Erratic Member
To uneducated me, much of the emissions stuff for diesels seems like nonsense. I'm curious if CA emissions authorities did a test to see how the stock tune compares to the GDE in terms of emissions per gallon. If it's the same, wouldn't the system with better fuel economy be better for the environment (as less fossil fuel is being used/processed/transported.)? I've wondered the same thing about the whole Volkswagen debacle. I can't imagine the emissions from GDE tune (or Volkswagons) exceeds the improvement in fuel economy.
Both the much-maligned DEF and EGR systems are to prevent/remove nitrous oxide (NOx) molecules from the exhaust stream. A prime component of "photochemical smog".
NOx is primarily generated by "burning lean" (high combustion temperatures).

"Better fuel economy" doesn't factor into it. (in fact, many "improved fuel economy" gadgets do drift towards a leaner mixture).

Gasoline engines have throttle plates which restrict the airflow, thus mostly avoiding the "lean burn" situation. The T1N diesels don't have throttle plates, so the EGR is "it" in terms of trying to avoid leaning out. The exhaust that's being recirculated is oxygen-depleted, so it doesn't support NOx production.

--dick
 
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ions82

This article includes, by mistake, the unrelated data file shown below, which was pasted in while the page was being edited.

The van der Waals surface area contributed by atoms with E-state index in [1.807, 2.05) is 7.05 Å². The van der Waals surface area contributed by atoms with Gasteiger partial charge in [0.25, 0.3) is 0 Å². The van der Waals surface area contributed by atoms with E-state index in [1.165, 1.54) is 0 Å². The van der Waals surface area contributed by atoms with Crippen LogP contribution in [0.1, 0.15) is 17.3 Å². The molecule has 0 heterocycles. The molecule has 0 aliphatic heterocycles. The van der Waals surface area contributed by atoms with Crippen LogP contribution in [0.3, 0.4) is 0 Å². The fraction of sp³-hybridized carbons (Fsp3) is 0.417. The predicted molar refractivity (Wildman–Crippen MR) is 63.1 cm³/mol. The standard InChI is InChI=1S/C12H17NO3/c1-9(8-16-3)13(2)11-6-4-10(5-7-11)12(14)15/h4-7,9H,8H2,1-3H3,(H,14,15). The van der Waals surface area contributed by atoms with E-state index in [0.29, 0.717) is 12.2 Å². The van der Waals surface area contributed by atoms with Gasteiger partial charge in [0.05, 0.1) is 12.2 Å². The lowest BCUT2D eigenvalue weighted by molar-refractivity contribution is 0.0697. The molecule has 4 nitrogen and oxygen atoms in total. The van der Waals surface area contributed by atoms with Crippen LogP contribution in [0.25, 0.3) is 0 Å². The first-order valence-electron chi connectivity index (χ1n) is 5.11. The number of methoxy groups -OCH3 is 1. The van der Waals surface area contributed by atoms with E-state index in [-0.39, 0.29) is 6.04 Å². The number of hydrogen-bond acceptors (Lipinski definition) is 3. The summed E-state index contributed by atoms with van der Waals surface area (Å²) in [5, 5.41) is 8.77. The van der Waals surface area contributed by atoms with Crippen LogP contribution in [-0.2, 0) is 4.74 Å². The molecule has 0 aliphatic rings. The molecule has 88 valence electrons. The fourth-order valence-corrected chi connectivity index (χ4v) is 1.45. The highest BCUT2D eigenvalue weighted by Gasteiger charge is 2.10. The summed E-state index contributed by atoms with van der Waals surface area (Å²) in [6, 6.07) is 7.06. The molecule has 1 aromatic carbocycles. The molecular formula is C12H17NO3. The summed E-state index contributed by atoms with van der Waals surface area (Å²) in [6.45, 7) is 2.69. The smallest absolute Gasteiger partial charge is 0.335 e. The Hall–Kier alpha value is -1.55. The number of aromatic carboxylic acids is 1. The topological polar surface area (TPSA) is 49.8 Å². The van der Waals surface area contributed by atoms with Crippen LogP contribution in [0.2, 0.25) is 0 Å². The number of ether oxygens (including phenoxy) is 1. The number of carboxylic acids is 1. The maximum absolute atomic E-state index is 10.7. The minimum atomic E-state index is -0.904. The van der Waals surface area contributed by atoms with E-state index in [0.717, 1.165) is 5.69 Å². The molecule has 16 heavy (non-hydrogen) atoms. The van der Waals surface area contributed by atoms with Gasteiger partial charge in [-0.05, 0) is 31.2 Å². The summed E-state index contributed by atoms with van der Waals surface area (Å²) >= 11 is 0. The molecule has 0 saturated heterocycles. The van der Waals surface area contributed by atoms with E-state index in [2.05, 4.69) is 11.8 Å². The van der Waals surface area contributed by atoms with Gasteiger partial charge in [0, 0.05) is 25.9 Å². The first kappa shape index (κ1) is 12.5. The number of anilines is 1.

Member
So, I decided to do my own T21 recall. The service departments at the Dodge dealerships here in Albuquerque are worthless. I bought a cluster from an '06 on fleaBay. My friend has a C3 programmer that we plan to use. The only "programming" the cluster needs is the entry of current mileage, right? I assume it doesn't need to be "paired" like some of the other electrical components. Hopefully, it will fix my battery drain and turn off that pesky CEL. The plan is to add cruise control and remove the FedEx speed limiter (62 mph) while we're at it.

Are there any pitfalls I should watch out for while swapping the cluster?
 

sikwan

06 T1N Can
Are there any pitfalls I should watch out for while swapping the cluster?

You're treading on a new frontier. I don't think any DIY has done this, except maybe Sprinter Techs that have gone through the recall process and I don't think they read everything here.
 

Oroskenneth

New member
I took my 2006 sprinter in for the recall , I’ve had a few incidents after getting it done, and I don’t know if there connected. 1. Windows failing if left half way down both side will not roll up. 2. Last night I got home and The key would not disengage after put in park, and then proceed to go back into drive and reshift to park then I was able to turn off engine and remove key. Anyone think these issues are related , it seem to be coming from under the driver seat, where I think the work on the recall done, To get the windows to work I pulled the number 4 fuse and put it back in. And the windows work work again.